An Activist-Bride’s Vow for Racial Justice

By Guest Columnist Oct 03, 2008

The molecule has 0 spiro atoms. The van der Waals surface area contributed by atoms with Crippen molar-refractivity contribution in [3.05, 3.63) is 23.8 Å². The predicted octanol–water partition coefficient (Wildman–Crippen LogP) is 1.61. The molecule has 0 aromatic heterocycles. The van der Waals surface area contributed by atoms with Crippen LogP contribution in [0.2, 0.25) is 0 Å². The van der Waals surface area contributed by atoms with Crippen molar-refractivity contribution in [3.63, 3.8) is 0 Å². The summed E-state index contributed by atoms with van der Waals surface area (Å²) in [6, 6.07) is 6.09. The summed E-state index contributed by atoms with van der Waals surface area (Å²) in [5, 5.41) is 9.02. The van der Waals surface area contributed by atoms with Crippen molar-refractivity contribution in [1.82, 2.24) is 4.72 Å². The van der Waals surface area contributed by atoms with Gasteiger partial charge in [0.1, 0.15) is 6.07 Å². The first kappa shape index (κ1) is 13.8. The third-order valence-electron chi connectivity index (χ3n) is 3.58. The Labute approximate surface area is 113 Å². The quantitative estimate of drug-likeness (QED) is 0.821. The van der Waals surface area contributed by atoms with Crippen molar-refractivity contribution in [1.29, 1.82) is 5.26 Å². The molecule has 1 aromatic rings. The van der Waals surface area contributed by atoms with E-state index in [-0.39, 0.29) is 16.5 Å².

by Samantha Erskine I am a huge fan of WeddingBee, a website community for those excited about weddings (Yes, I’m planning my wedding!). But, as a bride-to-be who is committed to social justice, not only in my profession but also in planning my nuptials (for example, in looking for a venue, I refused to consider anything that had the word "colonial" or "plantation" in the title), I could not believe that the owners of my favorite wedding blog have sold their site to eHarmony. eHarmony is the same dating site that refuses to match same-sex couples and acknowledges that it routinely rejects "certain types of people." Therefore, plenty of people of color have been denied opportunities to find love. Discrimination against the LGBTQ community goes directly against what I stand for. For one, the same arguments against same-sex marriage were used to ban interracial marriage. Also, people of color comprise a substantial chunk of the LGBTQ community, and the LGBTQ rights movement is rooted in the struggle for racial equality. In addition, many queer families of color have been subject to attacks based on government-mandated policies, which have perpetuated racism and racial disparities. Moreover, opponents of racial justice and same-sex marriage target both movements and stigmatize what really are basic human rights. In addition, eHarmony’s founder Neil Clark Warren, an evangelical Christian, is strongly connected to Focus on the Family, an organization that believes that feminism is harmful to women. As a woman of color, I have been empowered by the principles of feminism: freedom, equality, the belief that women’s identities, bodies and family choices are matters of personal determination, not of public debate. The LGBTQ movement is my natural ally and it shares my principles of justice. As an activist bride, I believe in marriage equality, but aside from a few episodes of Bridezillas and Whose Wedding Is It Anyway?, the wedding industry, in general (like most of America), is resistant to the idea of same-sex couples in wedding magazines and mainstream wedding websites. Weddingbee was different and embraced queer brides-to-be. So, now I’m at a quandary. Do I continue to support Weddingbee (helping eHarmony make money AND effectively demonstrating tacit approval of eHarmony’s discriminatory practices)? Or, do I put aside my activism and social justice principles and just focus on developing beautiful wedding ideas? Several of Weddingbee’s queer bloggers have quit in protest of the sale. Other queer bloggers will continue to be featured on Weddingbee, though, and I am sure that this business tactic is a mere facade of acceptance of same-sex marriage. What do you all think?